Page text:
Im Focus: Shape matters when light meets atom

Mapping the interaction of a single atom with a single photon may inform design of quantum devices

Have you ever wondered how you see the world? Vision is about photons of light, which are packets of energy, interacting with the atoms or molecules in what...

Im Focus: Novel silicon etching technique crafts 3-D gradient refractive index micro-optics

A multi-institutional research collaboration has created a novel approach for fabricating three-dimensional micro-optics through the shape-defined formation of porous silicon (PSi), with broad impacts in integrated optoelectronics, imaging, and photovoltaics.

Working with colleagues at Stanford and The Dow Chemical Company, researchers at the University of Illinois at Urbana-Champaign fabricated 3-D birefringent...

Im Focus: Quantum Particles Form Droplets

In experiments with magnetic atoms conducted at extremely low temperatures, scientists have demonstrated a unique phase of matter: The atoms form a new type of quantum liquid or quantum droplet state. These so called quantum droplets may preserve their form in absence of external confinement because of quantum effects. The joint team of experimental physicists from Innsbruck and theoretical physicists from Hannover report on their findings in the journal Physical Review X.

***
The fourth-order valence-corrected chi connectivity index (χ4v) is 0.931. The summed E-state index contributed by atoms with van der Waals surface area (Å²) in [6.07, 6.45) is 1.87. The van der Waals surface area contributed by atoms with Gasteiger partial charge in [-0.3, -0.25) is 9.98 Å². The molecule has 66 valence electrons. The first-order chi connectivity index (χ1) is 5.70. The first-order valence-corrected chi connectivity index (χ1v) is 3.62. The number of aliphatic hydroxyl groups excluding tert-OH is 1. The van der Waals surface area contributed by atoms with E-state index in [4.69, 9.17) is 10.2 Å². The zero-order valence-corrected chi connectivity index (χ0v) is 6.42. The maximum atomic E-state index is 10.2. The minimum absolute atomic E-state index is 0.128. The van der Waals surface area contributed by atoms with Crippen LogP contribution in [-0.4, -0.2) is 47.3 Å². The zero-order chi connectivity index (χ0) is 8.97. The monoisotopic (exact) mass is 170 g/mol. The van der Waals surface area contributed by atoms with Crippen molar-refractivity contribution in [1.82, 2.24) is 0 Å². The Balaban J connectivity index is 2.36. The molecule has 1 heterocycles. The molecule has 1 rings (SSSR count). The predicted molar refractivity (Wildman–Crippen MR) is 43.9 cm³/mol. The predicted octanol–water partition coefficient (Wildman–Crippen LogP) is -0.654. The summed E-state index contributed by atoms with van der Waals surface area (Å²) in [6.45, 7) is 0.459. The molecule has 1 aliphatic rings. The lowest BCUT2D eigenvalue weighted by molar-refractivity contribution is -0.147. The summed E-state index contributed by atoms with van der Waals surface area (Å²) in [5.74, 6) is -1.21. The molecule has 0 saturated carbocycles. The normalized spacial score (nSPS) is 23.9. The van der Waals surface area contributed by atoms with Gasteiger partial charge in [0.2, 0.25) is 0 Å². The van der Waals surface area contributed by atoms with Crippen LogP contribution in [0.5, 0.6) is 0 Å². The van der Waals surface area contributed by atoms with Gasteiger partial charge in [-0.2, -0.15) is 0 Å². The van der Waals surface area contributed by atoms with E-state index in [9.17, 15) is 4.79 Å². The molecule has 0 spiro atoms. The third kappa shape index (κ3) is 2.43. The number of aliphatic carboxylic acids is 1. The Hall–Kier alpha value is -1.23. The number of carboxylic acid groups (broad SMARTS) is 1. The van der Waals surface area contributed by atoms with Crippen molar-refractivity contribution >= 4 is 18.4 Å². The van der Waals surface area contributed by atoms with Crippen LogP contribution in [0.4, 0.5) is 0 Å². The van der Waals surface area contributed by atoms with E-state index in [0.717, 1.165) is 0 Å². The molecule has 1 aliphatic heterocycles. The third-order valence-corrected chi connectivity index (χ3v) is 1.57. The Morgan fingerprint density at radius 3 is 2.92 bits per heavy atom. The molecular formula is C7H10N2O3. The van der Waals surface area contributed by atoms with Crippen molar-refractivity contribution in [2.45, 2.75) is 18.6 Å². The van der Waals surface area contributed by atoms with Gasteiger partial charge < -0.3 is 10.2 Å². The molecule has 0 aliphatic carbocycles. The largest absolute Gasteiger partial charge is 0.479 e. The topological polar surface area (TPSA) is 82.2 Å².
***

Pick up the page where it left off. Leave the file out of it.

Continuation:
“Our Quantum droplets are in the gas phase but they still drop like a rock,” explains experimental physicist Francesca Ferlaino when talking about the...

All Focus news of the innovation-report >>>

Anzeige

Anzeige

Event News

ICTM Conference 2017: Production technology for turbomachine manufacturing of the future

16.11.2016 | Event News

Innovation Day Laser Technology – Laser Additive Manufacturing

01.11.2016 | Event News

#IC2S2: When Social Science meets Computer Science - GESIS will host the IC2S2 conference 2017

14.10.2016 | Event News

 
Latest News

Researchers identify potentially druggable mutant p53 proteins that promote cancer growth

09.12.2016 | Life Sciences

Scientists produce a new roadmap for guiding development & conservation in the Amazon

09.12.2016 | Ecology, The Environment and Conservation

Satellites, airport visibility readings shed light on troops' exposure to air pollution

09.12.2016 | Health and Medicine

VideoLinks
B2B-VideoLinks
More VideoLinks >>>